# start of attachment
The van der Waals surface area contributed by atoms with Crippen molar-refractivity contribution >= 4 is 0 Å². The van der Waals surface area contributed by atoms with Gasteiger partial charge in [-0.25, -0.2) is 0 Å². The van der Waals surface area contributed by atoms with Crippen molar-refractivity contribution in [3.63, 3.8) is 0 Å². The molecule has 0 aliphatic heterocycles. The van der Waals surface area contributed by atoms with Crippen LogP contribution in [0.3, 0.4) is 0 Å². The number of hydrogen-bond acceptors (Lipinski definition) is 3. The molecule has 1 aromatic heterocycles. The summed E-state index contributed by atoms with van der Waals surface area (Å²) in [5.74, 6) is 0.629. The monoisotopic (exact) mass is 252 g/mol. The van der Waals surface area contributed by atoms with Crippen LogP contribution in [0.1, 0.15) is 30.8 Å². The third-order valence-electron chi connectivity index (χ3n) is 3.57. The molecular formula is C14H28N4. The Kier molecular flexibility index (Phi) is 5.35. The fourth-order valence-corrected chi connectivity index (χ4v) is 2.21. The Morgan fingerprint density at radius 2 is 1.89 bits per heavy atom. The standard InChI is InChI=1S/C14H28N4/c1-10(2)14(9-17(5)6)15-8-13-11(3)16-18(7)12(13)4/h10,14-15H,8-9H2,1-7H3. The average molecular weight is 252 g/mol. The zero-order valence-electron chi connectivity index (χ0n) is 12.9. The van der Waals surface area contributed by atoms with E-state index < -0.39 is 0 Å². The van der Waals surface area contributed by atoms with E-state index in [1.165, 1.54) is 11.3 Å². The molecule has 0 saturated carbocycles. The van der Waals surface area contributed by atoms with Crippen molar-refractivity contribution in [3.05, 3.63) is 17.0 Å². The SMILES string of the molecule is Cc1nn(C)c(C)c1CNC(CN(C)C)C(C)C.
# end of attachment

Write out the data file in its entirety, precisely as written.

The van der Waals surface area contributed by atoms with Crippen molar-refractivity contribution >= 4 is 0 Å². The van der Waals surface area contributed by atoms with Gasteiger partial charge in [-0.25, -0.2) is 0 Å². The van der Waals surface area contributed by atoms with Crippen molar-refractivity contribution in [3.63, 3.8) is 0 Å². The molecule has 0 aliphatic heterocycles. The van der Waals surface area contributed by atoms with Crippen LogP contribution in [0.3, 0.4) is 0 Å². The number of hydrogen-bond acceptors (Lipinski definition) is 3. The molecule has 1 aromatic heterocycles. The summed E-state index contributed by atoms with van der Waals surface area (Å²) in [5.74, 6) is 0.629. The monoisotopic (exact) mass is 252 g/mol. The van der Waals surface area contributed by atoms with Crippen LogP contribution in [0.1, 0.15) is 30.8 Å². The third-order valence-electron chi connectivity index (χ3n) is 3.57. The molecular formula is C14H28N4. The Kier molecular flexibility index (Phi) is 5.35. The fourth-order valence-corrected chi connectivity index (χ4v) is 2.21. The Morgan fingerprint density at radius 2 is 1.89 bits per heavy atom. The standard InChI is InChI=1S/C14H28N4/c1-10(2)14(9-17(5)6)15-8-13-11(3)16-18(7)12(13)4/h10,14-15H,8-9H2,1-7H3. The average molecular weight is 252 g/mol. The zero-order valence-electron chi connectivity index (χ0n) is 12.9. The van der Waals surface area contributed by atoms with E-state index < -0.39 is 0 Å². The van der Waals surface area contributed by atoms with E-state index in [1.165, 1.54) is 11.3 Å². The molecule has 0 saturated carbocycles. The van der Waals surface area contributed by atoms with Crippen molar-refractivity contribution in [3.05, 3.63) is 17.0 Å². The SMILES string of the molecule is Cc1nn(C)c(C)c1CNC(CN(C)C)C(C)C.